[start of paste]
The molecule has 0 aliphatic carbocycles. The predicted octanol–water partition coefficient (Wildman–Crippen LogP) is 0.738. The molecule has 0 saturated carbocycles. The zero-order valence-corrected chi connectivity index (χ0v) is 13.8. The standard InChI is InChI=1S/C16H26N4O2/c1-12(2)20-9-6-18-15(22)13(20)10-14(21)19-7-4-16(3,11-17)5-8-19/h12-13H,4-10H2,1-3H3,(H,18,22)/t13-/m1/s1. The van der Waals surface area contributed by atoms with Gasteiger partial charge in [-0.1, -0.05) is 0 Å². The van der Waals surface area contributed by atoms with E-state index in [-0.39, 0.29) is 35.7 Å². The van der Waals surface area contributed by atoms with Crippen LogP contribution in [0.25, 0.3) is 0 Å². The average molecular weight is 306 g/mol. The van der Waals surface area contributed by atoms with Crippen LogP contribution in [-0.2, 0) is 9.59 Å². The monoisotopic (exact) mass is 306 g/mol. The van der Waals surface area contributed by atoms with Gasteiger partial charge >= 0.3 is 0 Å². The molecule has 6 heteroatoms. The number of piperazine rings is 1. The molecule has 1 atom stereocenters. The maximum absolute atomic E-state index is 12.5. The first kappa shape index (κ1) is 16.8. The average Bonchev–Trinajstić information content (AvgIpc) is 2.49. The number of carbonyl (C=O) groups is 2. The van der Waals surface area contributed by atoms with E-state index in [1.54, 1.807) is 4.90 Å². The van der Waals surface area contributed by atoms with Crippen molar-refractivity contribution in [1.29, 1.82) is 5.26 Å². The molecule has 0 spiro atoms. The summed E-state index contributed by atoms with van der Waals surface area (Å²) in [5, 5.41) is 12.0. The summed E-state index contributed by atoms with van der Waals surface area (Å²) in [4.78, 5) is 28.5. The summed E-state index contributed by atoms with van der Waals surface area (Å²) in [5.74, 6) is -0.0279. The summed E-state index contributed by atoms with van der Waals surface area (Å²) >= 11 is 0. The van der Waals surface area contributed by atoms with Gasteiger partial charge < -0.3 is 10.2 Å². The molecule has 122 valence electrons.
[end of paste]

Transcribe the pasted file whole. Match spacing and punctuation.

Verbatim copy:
The molecule has 0 aliphatic carbocycles. The predicted octanol–water partition coefficient (Wildman–Crippen LogP) is 0.738. The molecule has 0 saturated carbocycles. The zero-order valence-corrected chi connectivity index (χ0v) is 13.8. The standard InChI is InChI=1S/C16H26N4O2/c1-12(2)20-9-6-18-15(22)13(20)10-14(21)19-7-4-16(3,11-17)5-8-19/h12-13H,4-10H2,1-3H3,(H,18,22)/t13-/m1/s1. The van der Waals surface area contributed by atoms with Gasteiger partial charge in [-0.1, -0.05) is 0 Å². The van der Waals surface area contributed by atoms with E-state index in [-0.39, 0.29) is 35.7 Å². The van der Waals surface area contributed by atoms with Crippen LogP contribution in [0.25, 0.3) is 0 Å². The average molecular weight is 306 g/mol. The van der Waals surface area contributed by atoms with Crippen LogP contribution in [-0.2, 0) is 9.59 Å². The monoisotopic (exact) mass is 306 g/mol. The van der Waals surface area contributed by atoms with Gasteiger partial charge >= 0.3 is 0 Å². The molecule has 6 heteroatoms. The number of piperazine rings is 1. The molecule has 1 atom stereocenters. The maximum absolute atomic E-state index is 12.5. The first kappa shape index (κ1) is 16.8. The average Bonchev–Trinajstić information content (AvgIpc) is 2.49. The number of carbonyl (C=O) groups is 2. The van der Waals surface area contributed by atoms with E-state index in [1.54, 1.807) is 4.90 Å². The van der Waals surface area contributed by atoms with Crippen molar-refractivity contribution in [1.29, 1.82) is 5.26 Å². The molecule has 0 spiro atoms. The summed E-state index contributed by atoms with van der Waals surface area (Å²) in [5, 5.41) is 12.0. The summed E-state index contributed by atoms with van der Waals surface area (Å²) in [4.78, 5) is 28.5. The summed E-state index contributed by atoms with van der Waals surface area (Å²) in [5.74, 6) is -0.0279. The summed E-state index contributed by atoms with van der Waals surface area (Å²) >= 11 is 0. The van der Waals surface area contributed by atoms with Gasteiger partial charge < -0.3 is 10.2 Å². The molecule has 122 valence electrons.